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personal finance

It's been a rough month for stocks. Take these steps to safeguard your portfolio


Having a healthy mix of investments will limit how much your overall portfolio goes down when stocks take a hit.

While you may think you’re diversified because you are invested in an S&P 500 fund, that is actually a “heavy bet on technology these days,” Dhillon said.

If, in addition, your portfolio has a technology exchange traded fund or a single stock position in a large technology name, that could be too much exposure, depending on how much risk you want to take on.

“Those types of positions, that’s OK, as long as you know and you did that willingly and you understand the risks that come along with it,” Dhillon said.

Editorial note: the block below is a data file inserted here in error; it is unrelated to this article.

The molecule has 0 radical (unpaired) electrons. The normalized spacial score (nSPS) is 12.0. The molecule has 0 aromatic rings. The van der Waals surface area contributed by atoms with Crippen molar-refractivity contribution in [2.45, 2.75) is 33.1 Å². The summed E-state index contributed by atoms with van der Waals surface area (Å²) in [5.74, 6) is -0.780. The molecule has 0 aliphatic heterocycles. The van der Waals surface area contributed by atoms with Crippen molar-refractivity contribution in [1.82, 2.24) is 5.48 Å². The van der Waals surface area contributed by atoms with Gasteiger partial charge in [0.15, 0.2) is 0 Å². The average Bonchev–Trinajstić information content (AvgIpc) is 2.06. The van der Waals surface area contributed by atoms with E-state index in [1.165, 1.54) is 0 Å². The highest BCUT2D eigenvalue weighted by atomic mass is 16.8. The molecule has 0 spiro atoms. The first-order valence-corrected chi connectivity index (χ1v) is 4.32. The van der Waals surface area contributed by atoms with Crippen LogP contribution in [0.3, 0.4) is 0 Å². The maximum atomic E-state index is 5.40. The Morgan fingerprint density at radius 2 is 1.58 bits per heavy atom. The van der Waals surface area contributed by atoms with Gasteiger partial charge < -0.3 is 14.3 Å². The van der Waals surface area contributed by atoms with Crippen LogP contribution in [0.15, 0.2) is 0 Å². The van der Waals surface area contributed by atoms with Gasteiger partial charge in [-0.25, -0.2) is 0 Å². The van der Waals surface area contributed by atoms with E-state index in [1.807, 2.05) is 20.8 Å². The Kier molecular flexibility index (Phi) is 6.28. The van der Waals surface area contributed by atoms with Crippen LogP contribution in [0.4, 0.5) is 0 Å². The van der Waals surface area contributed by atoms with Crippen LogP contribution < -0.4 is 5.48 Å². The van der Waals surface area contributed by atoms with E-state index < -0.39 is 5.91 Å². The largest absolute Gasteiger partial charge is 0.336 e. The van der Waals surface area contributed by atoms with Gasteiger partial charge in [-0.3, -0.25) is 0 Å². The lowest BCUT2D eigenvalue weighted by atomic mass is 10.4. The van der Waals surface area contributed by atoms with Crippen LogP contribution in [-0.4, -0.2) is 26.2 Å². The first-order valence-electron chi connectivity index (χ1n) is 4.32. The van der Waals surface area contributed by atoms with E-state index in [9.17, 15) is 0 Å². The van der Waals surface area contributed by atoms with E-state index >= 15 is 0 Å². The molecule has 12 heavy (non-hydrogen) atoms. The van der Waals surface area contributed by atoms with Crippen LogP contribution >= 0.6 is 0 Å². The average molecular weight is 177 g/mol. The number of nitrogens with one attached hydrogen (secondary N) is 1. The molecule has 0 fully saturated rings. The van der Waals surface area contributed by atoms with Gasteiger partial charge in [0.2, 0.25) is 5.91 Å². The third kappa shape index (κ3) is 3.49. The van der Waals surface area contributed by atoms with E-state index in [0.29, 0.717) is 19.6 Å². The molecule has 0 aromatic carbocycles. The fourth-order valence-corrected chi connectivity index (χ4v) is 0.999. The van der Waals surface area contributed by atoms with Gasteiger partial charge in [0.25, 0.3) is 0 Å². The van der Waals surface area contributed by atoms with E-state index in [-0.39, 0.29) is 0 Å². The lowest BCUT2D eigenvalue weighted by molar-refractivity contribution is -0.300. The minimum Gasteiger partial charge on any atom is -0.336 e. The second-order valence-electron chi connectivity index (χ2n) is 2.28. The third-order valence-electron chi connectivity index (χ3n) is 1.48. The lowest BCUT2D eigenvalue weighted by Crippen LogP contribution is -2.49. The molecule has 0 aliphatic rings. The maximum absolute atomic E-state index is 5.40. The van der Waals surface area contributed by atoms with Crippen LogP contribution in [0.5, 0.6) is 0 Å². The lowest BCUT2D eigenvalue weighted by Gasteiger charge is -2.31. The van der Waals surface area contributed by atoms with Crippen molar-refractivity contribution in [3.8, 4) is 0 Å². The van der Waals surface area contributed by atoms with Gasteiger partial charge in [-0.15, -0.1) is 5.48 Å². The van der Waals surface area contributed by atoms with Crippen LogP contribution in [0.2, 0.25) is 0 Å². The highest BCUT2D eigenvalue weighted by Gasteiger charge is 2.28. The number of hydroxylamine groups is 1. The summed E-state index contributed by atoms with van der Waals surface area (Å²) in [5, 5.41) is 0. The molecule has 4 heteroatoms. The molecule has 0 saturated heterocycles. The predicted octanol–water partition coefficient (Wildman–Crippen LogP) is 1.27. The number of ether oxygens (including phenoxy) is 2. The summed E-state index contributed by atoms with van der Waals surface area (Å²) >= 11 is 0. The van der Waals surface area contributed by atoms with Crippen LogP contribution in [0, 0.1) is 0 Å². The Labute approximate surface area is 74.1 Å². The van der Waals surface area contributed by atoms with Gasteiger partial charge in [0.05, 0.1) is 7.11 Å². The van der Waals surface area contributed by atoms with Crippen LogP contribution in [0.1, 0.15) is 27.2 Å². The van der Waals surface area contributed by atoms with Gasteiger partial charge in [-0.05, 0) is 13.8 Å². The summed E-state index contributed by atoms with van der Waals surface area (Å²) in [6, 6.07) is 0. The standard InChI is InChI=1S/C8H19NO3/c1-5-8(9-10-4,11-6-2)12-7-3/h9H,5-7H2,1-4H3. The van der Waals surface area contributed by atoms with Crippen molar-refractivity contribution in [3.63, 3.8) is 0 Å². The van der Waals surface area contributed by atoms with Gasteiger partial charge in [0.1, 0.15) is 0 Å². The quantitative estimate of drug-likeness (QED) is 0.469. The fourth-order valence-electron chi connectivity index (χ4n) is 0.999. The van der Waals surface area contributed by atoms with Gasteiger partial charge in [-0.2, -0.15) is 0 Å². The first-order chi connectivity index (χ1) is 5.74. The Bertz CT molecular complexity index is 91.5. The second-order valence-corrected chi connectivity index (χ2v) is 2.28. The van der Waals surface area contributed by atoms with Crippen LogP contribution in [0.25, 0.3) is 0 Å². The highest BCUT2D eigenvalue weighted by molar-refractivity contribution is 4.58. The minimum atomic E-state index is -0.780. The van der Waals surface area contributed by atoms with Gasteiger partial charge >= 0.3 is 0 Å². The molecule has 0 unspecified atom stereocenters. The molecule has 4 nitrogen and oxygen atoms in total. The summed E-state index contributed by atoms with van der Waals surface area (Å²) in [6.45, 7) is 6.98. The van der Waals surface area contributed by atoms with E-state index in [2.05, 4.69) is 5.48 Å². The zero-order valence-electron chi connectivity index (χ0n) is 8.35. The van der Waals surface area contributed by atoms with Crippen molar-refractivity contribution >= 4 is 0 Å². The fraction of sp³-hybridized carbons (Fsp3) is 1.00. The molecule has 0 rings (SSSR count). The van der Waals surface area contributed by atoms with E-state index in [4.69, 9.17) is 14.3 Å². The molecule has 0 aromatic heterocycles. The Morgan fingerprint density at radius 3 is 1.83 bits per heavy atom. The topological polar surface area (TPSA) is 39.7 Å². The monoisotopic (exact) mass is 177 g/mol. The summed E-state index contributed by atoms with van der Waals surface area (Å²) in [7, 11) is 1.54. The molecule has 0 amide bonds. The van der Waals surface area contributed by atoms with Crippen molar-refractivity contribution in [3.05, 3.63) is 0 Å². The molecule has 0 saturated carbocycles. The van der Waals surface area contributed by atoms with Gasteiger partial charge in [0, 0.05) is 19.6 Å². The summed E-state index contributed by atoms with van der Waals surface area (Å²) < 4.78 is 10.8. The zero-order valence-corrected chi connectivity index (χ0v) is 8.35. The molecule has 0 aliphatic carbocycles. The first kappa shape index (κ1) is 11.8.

Now could be a good time to take a step back and ask yourself, “What does that do for my risk profile and am I OK with it?” Dhillon said.

Make sure you have the right mix for you across sectors, industries and market capitalization.

If you’re close to or in retirement, you may want to consider tweaking the safety portion of your portfolio.

For many investors, that is a 40 percent allocation to bonds. But you may not want to hold onto a 30-year bond, particularly as interest rates are poised to go up, said Jeffrey Levine, CEO and director of financial planning at BluePrint Wealth Alliance. Instead, you could add in cash or other short-term bonds.

“Typically bonds are a flight to safety,” Levine said. “But if interest rates continue to rise, that flight to safety may not be nearly as safe as people think.”



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